Catering with Egg Dishes
Catering with Egg Dishes
Catering with egg dishes can include menu items like quiche, frittatas or omelets. But, what really is the difference between these? They all use eggs and have some sort of other ingredients like vegetables, meats and cheeses mixed in or added and that’s about where the similarity ends. All of these provide a great way to use up left overs that may have otherwise been thrown away.
Quiche is an oven baked, savory, custard based pie with a pastry or potato crust with meats, vegetables and cheese blended in the egg mixture before baking. The custard portion is made from eggs and some sort of dairy, cream is the best however you can use milk or half and half, which is what creates the richness of a quiche. For a 9 inch pie, a perfect ratio for the custard would be 3 large eggs (6 ounces) to 1 ½ cup (12 oz.) dairy. Too many eggs will make the quiche rubbery. Simply blend the egg and cream, add the fillings and pour into the prepared crust or put the filling into the pie shell, pour the egg mixture over the filling and bake at 350-375 for 30-40 minutes or until there is still a little bit of wobble to the pie otherwise it will be dry and over cooked. Let it sit about 5 minutes before cutting. Quiche can be served warm or room temperature as a buffet item or plated breakfast.
These are started in a frying pan, most commonly a cast iron frying pan, and one that is oven-safe because the frittata will end up in the oven. If you don’t have a frying pan, you can use on oven-safe dish. For a 12 egg frittata, use about a 10” dish with deep sides. Like quiche, these have egg and some sort of dairy, either milk, sour cream, yogurt or some sort of full fat dairy lightly beaten with the egg. The other ingredients are then mixed into the egg mixture and cooked in the skillet until set and then transferred into the oven to finish. If you’re adding cheese, shredded cheddar, gruyere or fontina will add a creamy melted cheese to every bite; ricotta or feta will provide bursts of flavor and Romano or parmesan provides a nice nutty flavor. The trick to making a frittata is to cook, sauté or heat the other ingredients being used prior to starting the egg portion since those may not get hot enough or cooked enough otherwise. Frittatas bake for about 20-25 minutes at 350° or until a knife inserted in the middle comes out clean with no runny egg visible. These can be served warm or room temperature on a buffet, or as a plated meal.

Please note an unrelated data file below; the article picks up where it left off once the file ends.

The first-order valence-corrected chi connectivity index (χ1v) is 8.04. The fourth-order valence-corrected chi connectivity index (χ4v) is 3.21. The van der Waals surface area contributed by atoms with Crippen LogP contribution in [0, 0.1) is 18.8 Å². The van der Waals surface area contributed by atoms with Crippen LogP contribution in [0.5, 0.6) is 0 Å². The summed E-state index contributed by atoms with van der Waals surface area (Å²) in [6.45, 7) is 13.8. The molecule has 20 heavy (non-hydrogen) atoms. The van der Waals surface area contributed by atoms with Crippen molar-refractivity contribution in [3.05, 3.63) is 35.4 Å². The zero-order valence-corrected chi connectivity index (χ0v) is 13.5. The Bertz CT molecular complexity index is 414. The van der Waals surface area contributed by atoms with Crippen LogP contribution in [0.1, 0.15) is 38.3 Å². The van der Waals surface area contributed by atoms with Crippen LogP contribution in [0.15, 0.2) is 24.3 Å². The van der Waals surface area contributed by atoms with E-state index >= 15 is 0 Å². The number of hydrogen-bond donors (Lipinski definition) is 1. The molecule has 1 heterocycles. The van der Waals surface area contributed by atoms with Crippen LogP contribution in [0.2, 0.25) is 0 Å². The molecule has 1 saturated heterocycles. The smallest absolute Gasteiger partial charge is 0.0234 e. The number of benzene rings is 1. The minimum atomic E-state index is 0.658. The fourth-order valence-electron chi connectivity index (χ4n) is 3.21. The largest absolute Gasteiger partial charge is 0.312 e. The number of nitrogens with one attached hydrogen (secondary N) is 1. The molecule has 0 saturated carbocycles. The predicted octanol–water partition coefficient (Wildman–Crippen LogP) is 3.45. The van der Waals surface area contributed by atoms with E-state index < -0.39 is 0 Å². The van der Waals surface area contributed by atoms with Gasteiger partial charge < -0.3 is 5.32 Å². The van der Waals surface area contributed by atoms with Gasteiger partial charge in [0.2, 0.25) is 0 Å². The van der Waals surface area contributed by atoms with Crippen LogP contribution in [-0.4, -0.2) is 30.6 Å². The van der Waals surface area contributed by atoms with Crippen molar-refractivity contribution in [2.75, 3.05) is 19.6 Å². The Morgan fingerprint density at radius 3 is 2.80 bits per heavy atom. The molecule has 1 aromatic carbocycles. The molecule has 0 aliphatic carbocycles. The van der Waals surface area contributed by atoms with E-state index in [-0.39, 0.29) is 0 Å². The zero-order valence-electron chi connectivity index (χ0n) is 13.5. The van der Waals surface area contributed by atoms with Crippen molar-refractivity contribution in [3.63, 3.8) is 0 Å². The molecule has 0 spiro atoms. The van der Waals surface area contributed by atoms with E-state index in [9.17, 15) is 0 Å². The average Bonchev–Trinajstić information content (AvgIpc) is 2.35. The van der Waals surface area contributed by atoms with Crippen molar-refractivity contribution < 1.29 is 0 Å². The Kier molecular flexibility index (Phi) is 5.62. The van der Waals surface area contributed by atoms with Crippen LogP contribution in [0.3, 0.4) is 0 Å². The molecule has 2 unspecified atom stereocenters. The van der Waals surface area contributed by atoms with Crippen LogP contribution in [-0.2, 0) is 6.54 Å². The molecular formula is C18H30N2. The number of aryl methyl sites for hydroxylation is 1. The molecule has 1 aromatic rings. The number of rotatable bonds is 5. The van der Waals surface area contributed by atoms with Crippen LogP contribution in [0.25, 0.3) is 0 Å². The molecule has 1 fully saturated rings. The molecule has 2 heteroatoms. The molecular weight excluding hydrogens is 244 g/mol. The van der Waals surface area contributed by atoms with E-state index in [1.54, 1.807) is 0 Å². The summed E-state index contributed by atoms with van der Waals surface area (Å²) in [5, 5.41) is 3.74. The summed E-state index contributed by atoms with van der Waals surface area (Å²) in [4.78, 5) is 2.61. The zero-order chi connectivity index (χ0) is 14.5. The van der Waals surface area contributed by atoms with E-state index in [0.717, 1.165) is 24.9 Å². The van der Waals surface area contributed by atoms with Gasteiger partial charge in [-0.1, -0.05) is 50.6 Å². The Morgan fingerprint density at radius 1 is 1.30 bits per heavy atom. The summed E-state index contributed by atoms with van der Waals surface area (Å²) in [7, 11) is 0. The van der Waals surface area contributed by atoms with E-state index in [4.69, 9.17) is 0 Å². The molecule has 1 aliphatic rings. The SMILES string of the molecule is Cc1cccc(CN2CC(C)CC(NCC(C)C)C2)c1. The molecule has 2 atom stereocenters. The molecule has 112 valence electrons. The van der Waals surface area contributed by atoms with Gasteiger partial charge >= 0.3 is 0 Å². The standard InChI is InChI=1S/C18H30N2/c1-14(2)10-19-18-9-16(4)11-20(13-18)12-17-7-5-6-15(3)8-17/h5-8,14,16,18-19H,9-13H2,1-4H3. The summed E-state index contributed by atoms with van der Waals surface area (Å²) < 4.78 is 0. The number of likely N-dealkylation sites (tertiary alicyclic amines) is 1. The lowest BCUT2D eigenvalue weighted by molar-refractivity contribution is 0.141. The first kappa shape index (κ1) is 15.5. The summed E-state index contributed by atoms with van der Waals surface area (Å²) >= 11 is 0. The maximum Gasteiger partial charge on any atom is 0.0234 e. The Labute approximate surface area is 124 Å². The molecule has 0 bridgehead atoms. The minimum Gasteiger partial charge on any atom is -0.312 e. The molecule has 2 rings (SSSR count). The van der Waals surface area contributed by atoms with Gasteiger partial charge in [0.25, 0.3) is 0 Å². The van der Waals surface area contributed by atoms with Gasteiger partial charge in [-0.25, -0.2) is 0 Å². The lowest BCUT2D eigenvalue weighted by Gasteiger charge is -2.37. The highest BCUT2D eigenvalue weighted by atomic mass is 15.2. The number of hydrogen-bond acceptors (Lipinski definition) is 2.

An omelet is more of a fluffy almost scrambled egg dish made on the stove top. The extra ingredients are heated in a separate pan, and once the egg is set (kind of like a pan cake) the hot ingredients are placed in the center of the omelet and then the omelet is folded over those ingredients creating an “envelope” around the filling. A good ratio to use when making an omelet is 2 eggs to ¼ or 1/3 cup of filling. The filling can be meat, vegetables or cheese but none should be too chunky since an omelet is a bit delicate. The other differences with an omelet are these are usually made one serving at a time where quiche and frittatas serve a group, and, these are served hot right out of the skillet and can be a great action station at any catered breakfast.